Cultural Differences in Deception

By Stacey
Apr 9, 2014 · 3 min

Lying is considered a universally bad thing by most children in the world, but the distinction about when it’s okay to lie varies greatly between cultures.

Cultural Differences in Deception | One Hour Translation

I’ve done a fair amount of work in the translation of fiction, and one of my colleagues has a joke he repeats often that this makes me an expert in lying. After all, fiction is a collection of artistic lies, isn’t it? Perhaps I do have some insight into the art of deception across cultural barriers. After all, when you see how different cultures construct their formal lies (fiction) you get some idea of how they construct their informal ones, too.

Recently, however, I read an interesting article in Developmental Psychology about a study conducted comparing the ways in which Canadian and Chinese children view deception. The different groups were chosen as more or less opposing sides of the cultural divide between East and West in the world, and while you can’t map all of the West to Canadians or all of the East to Chinese people, it’s as good a place to start as any when conducting research into lying!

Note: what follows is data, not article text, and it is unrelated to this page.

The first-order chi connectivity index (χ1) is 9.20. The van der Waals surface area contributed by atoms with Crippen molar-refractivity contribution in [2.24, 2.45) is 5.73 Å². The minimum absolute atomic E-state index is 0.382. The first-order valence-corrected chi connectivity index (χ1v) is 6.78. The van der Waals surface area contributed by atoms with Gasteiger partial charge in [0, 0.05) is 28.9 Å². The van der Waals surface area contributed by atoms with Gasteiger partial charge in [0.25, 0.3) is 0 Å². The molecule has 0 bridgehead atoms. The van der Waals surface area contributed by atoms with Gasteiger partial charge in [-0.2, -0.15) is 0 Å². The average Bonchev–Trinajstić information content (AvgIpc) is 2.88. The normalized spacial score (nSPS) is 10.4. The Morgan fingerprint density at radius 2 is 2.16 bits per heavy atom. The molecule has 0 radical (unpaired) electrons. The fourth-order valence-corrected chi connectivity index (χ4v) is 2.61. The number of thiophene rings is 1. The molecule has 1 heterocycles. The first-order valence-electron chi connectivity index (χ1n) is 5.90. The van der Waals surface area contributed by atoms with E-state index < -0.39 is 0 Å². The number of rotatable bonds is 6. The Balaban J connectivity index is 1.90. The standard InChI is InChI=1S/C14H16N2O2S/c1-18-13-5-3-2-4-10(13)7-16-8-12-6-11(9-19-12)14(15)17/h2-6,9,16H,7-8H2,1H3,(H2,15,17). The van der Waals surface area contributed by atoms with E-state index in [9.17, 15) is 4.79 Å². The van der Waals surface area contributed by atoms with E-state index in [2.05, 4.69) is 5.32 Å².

Lies around the World

The first interesting aspect of the study’s findings was the fact that both groups of children had the same basic moral compass – that is, they agreed on what qualified as a lie and what wasn’t a lie. This is an important distinction, as its common for cultures to demonise other cultures and part of that typically includes the idea that the “foreigners” don’t have the same basic honesty or moral fibre as we do. The study quickly puts the lie to that idea – both groups had the same answers when it came to identifying lies. There was no need of translation services to bring the groups together.

Different Purposes

The main cultural differences came into play when the question of when it was okay to lie came up. The children were asked the unfairly weighted question of whether they would lie to help a group but harm themselves or a friend, or the other way around. The Chinese children almost unanimously answered they would choose to lie to protect a group at the expense of themselves or a friend, while the Canadian children were the exact opposite.

So, while both cultures clearly see lying as a bad thing, they have different ideas about what justifies a lies. An armchair geopolitical psychologist would see all sorts of easy answers here: The Chinese come out of a communist society where the self is subjugated to the better good of the state, whereas the Canadians come from a Capitalist society where individual achievement and comfort is considered the main goal of life.

Is it that simple? Doubtful, but it is fascinating, both in the evidence that we all share a basic common sense of moral good and the fact that we diverge greatly on how to measure that goodness. This would clearly have some interesting impact on my perception of fiction translations going forward, as well.

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